Edible Marijuana Products Slow To Arrive, As Regulators Exercise Caution

WASHINGTON:  Marijuana-infused edibles began trickling to store shelves in Washington state last month, and the sweets, snacks and drinks offer a glimpse of a diverse and maturing marketplace on the horizon — one rife with concerns for consumers and regulators.

Statewide pot-supply shortages slowed the edibles’ arrival, but manufacturers also were stifled, and frustrated, by emergency regulations from the state Liquor Control Board (LCB), which has taken a cautious approach to opening the marketplace.

 So far, the LCB has given its blessing to products — including chocolate bars, sodas and energy shots — from three new businesses.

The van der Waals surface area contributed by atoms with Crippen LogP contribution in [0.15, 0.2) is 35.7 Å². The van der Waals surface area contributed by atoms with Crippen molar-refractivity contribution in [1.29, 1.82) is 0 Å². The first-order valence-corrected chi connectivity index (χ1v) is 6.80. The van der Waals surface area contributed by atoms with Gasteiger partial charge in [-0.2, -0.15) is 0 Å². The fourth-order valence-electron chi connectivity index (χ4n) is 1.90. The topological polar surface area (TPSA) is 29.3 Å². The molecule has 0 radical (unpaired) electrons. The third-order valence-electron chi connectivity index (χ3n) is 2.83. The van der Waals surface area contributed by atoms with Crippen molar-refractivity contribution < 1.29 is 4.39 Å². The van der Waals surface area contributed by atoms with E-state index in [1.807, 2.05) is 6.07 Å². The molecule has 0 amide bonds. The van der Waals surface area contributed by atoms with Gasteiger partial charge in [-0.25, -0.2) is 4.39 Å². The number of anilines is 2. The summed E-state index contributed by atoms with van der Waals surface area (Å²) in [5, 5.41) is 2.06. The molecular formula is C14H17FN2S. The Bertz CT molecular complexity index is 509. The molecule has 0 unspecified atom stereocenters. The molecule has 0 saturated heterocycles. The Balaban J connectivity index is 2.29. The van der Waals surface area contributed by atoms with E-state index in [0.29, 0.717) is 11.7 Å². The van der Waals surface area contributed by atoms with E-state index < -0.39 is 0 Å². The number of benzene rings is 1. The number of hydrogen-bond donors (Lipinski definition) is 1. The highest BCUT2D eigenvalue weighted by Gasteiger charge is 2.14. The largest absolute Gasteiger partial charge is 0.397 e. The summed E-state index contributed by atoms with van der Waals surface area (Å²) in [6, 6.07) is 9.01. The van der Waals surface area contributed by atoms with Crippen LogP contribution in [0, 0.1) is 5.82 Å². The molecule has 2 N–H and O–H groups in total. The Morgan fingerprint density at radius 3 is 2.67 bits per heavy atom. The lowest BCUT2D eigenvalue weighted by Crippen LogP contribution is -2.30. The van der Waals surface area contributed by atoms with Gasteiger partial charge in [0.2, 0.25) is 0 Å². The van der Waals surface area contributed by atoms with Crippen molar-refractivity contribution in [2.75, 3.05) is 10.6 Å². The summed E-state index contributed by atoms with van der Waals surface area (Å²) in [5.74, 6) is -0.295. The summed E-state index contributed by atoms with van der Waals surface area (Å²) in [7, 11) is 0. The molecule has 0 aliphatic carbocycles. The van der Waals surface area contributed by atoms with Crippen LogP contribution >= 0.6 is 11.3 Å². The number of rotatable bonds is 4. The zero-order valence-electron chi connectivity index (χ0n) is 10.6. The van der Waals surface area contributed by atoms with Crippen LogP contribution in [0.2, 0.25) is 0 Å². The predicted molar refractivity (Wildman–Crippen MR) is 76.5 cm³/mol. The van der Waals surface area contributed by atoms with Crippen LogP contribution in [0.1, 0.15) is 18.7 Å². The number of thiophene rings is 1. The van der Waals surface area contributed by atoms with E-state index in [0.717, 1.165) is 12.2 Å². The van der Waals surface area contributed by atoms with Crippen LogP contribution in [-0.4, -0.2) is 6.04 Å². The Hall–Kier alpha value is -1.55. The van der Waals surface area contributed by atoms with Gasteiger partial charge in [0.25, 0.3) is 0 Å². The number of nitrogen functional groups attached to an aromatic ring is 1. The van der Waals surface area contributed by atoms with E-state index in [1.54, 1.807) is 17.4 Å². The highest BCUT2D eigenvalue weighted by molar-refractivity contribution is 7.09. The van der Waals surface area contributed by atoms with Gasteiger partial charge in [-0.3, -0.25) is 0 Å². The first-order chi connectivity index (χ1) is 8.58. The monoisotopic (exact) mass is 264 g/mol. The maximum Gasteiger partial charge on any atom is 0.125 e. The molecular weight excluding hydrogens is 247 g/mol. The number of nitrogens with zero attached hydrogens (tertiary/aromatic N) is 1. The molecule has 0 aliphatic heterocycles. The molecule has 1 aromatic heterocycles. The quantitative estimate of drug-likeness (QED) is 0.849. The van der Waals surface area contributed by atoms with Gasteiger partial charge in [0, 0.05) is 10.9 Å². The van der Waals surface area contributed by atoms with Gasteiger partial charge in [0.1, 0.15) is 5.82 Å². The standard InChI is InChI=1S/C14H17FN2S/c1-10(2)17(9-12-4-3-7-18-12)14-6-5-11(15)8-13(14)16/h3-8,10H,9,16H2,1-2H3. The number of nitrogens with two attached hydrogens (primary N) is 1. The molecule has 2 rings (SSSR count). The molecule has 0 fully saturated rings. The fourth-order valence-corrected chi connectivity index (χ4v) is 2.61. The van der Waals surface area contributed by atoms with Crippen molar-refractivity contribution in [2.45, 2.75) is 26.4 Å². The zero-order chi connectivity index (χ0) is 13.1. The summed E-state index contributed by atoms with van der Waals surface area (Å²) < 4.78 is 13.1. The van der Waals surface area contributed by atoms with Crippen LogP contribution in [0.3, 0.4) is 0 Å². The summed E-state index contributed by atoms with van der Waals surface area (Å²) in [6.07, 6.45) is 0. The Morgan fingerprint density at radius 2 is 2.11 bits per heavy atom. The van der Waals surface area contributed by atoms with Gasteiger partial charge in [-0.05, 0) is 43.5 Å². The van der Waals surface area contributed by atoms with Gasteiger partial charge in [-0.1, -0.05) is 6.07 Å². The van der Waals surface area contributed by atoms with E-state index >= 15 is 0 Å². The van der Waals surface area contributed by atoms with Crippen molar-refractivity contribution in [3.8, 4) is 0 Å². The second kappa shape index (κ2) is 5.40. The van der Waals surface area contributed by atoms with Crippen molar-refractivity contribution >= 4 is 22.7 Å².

Nine more kitchens have been approved by the Washington Department of Agriculture, but the LCB hasn’t yet signed off on their products.

Although eager entrepreneurs have bemoaned the LCB’s pace, Washington has benefited from watching Colorado deal with unexpected concerns and high demand for edibles. It also avoided national scrutiny after media seized on cautionary tales about edibles. New York Times columnist Maureen Dowd visited Colorado, ate marijuana candy, and wrote that it left her in an eight-hour “hallucinatory state” in which she was “panting and paranoid.”


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